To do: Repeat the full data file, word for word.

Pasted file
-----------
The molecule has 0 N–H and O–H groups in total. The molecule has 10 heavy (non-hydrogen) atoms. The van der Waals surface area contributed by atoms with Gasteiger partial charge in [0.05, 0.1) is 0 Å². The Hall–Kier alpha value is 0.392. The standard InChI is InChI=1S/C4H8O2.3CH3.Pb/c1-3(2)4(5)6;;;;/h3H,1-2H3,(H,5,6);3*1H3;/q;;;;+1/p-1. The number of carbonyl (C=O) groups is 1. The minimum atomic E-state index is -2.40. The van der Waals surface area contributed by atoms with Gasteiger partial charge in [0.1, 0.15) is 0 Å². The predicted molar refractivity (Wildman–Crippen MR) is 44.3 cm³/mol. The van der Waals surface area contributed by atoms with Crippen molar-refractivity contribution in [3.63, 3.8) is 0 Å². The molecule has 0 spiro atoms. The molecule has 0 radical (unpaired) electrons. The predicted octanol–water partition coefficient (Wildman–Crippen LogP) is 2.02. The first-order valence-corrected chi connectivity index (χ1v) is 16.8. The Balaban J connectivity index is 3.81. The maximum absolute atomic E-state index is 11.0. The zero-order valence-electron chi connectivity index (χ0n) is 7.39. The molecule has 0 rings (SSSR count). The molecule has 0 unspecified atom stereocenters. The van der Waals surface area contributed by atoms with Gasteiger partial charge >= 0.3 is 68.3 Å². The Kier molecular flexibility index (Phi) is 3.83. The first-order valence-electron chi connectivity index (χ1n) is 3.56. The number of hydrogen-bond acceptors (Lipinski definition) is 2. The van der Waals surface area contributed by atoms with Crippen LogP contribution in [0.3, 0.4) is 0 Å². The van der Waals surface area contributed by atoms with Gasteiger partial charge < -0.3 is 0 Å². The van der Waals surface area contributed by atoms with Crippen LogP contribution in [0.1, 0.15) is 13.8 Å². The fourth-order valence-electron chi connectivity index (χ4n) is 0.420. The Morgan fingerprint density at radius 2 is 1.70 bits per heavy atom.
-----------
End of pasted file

The molecule has 0 N–H and O–H groups in total. The molecule has 10 heavy (non-hydrogen) atoms. The van der Waals surface area contributed by atoms with Gasteiger partial charge in [0.05, 0.1) is 0 Å². The Hall–Kier alpha value is 0.392. The standard InChI is InChI=1S/C4H8O2.3CH3.Pb/c1-3(2)4(5)6;;;;/h3H,1-2H3,(H,5,6);3*1H3;/q;;;;+1/p-1. The number of carbonyl (C=O) groups is 1. The minimum atomic E-state index is -2.40. The van der Waals surface area contributed by atoms with Gasteiger partial charge in [0.1, 0.15) is 0 Å². The predicted molar refractivity (Wildman–Crippen MR) is 44.3 cm³/mol. The van der Waals surface area contributed by atoms with Crippen molar-refractivity contribution in [3.63, 3.8) is 0 Å². The molecule has 0 spiro atoms. The molecule has 0 radical (unpaired) electrons. The predicted octanol–water partition coefficient (Wildman–Crippen LogP) is 2.02. The first-order valence-corrected chi connectivity index (χ1v) is 16.8. The Balaban J connectivity index is 3.81. The maximum absolute atomic E-state index is 11.0. The zero-order valence-electron chi connectivity index (χ0n) is 7.39. The molecule has 0 rings (SSSR count). The molecule has 0 unspecified atom stereocenters. The van der Waals surface area contributed by atoms with Gasteiger partial charge >= 0.3 is 68.3 Å². The Kier molecular flexibility index (Phi) is 3.83. The first-order valence-electron chi connectivity index (χ1n) is 3.56. The number of hydrogen-bond acceptors (Lipinski definition) is 2. The van der Waals surface area contributed by atoms with Crippen LogP contribution in [0.3, 0.4) is 0 Å². The van der Waals surface area contributed by atoms with Gasteiger partial charge < -0.3 is 0 Å². The van der Waals surface area contributed by atoms with Crippen LogP contribution in [0.1, 0.15) is 13.8 Å². The fourth-order valence-electron chi connectivity index (χ4n) is 0.420. The Morgan fingerprint density at radius 2 is 1.70 bits per heavy atom.